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The Rock of Chickamauga: A Story of the Western Crisis

213 pages
Library of Alexandria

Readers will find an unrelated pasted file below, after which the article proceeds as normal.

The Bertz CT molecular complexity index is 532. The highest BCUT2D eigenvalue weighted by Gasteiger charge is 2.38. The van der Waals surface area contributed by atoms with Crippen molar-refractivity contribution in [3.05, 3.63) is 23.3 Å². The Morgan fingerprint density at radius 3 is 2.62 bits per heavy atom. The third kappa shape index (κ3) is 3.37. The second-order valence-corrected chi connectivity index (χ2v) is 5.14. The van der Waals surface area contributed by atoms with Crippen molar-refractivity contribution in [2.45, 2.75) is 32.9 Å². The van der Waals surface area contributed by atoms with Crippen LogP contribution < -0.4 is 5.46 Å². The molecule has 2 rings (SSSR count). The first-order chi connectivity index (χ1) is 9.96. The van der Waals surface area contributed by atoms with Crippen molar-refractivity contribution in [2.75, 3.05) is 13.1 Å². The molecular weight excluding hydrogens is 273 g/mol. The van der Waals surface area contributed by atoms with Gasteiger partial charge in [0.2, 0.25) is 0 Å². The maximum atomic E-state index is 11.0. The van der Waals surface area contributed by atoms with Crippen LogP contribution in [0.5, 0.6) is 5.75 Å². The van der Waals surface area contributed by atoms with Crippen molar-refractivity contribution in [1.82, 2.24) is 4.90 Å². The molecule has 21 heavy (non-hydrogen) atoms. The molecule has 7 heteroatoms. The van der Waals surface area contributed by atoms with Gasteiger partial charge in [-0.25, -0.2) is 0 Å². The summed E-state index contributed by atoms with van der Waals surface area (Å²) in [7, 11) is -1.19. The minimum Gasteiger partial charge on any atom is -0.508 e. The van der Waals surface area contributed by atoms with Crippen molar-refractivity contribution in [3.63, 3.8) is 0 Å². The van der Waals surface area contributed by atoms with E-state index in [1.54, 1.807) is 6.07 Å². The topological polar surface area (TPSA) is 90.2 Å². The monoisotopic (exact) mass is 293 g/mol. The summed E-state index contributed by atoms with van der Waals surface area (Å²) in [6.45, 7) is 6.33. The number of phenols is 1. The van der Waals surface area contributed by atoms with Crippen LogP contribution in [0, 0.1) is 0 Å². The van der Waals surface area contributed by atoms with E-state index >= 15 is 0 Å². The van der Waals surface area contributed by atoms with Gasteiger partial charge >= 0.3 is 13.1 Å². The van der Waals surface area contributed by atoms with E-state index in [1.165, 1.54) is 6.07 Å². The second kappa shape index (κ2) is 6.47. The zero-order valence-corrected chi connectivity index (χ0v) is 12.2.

You have the keenest eyes in the troop. Can you see anything ahead? asked Colonel Winchester. "Nothing living, sir," replied Dick Mason, as he swept his powerful glasses in a half-curve. "There are hills on the right and in the center, covered with thick, green forest, and on the left, where the land lies low, the forest is thick and green too, although I think I catch a flash of water in it." "That should be the little river of which our map tells. And you, Warner, what do your eyes tell you?" "The same tale they tell to Dick, sir. It looks to me like a wilderness." "And so it is. It's a low-lying region of vast forests and thickets, of slow deep rivers and creeks, and of lagoons and bayous. If Northern troops want to be ambushed they couldn't come to a finer place for it. Forrest and five thousand of his wild riders might hide within rifle shot of us in this endless mass of vegetation. And so, my lads, it behooves us to be cautious with a very great caution. You will recall how we got cut up by Forrest in the Shiloh time." "I do, sir," said Dick and he shuddered as he recalled those terrible moments. "This is Mississippi, isn't it?" Colonel Winchester took a small map from his pocket, and, unfolding it, examined it with minute care. "If this is right, and I'm sure it is," he replied, "we're far down in Mississippi in the sunken regions that border the sluggish tributaries of the Father of Waters. The vegetation is magnificent, but for a home give me higher ground, Dick." "Me too, sir," said Warner. "The finest state in this Union is Vermont. I like to live on firm soil, even if it isn't so fertile, and I like to see the clear, pure water running everywhere, brooks and rivers." "I'll admit that Vermont is a good state for two months in the year," said Dick. "Why not the other ten?" "Because then it's frozen up, solid and hard, so I've heard." The other boys laughed and kept up their chaff, but Colonel Winchester rode soberly ahead. Behind him trailed the Winchester regiment, now reorganized and mounted. Fresh troops had come from Kentucky, and fragments of old regiments practically destroyed at Perryville and Stone River had been joined to it. It was a splendid body of men, but of those who had gone to Shiloh only about two hundred remained. The great conflicts of the West, and the minor battles had accounted for the others. But it was perhaps one of the reliefs of the Civil War that it gave the lads who fought it little time to think of those who fell. Four years crowded with battles, great and small, sieges and marches absorbed their whole attention. Now two men, the dreaded Forrest and fierce little Joe Wheeler, occupied the minds of Winchester and his officers. It was impossible to keep track of these wild horsemen here in their own section. They had a habit of appearing two or three hundred miles from the place at which they were expected. But the young lieutenants while they watched too for their redoubtable foes had an eye also for the country. It was a new kind of region for all of them. The feet of their horses sank deep in the soft black soil, and there was often a sound of many splashings as the regiment rode across a wide, muddy brook. Dick noted with interest the magnolias and the live oaks, and the great stalks of the sunflower. Here in this Southern state, which bathed its feet in the warm waters of the Gulf, spring was already far along, although snows still lingered in the North. The vegetation was extravagant in its luxuriance and splendor. The enormous forest was broken by openings like prairies, and in every one of them the grass grew thick and tall, interspersed with sunflowers and blossoming wild plants. Through the woods ran vast networks of vines, and birds of brilliant plumage chattered in the trees.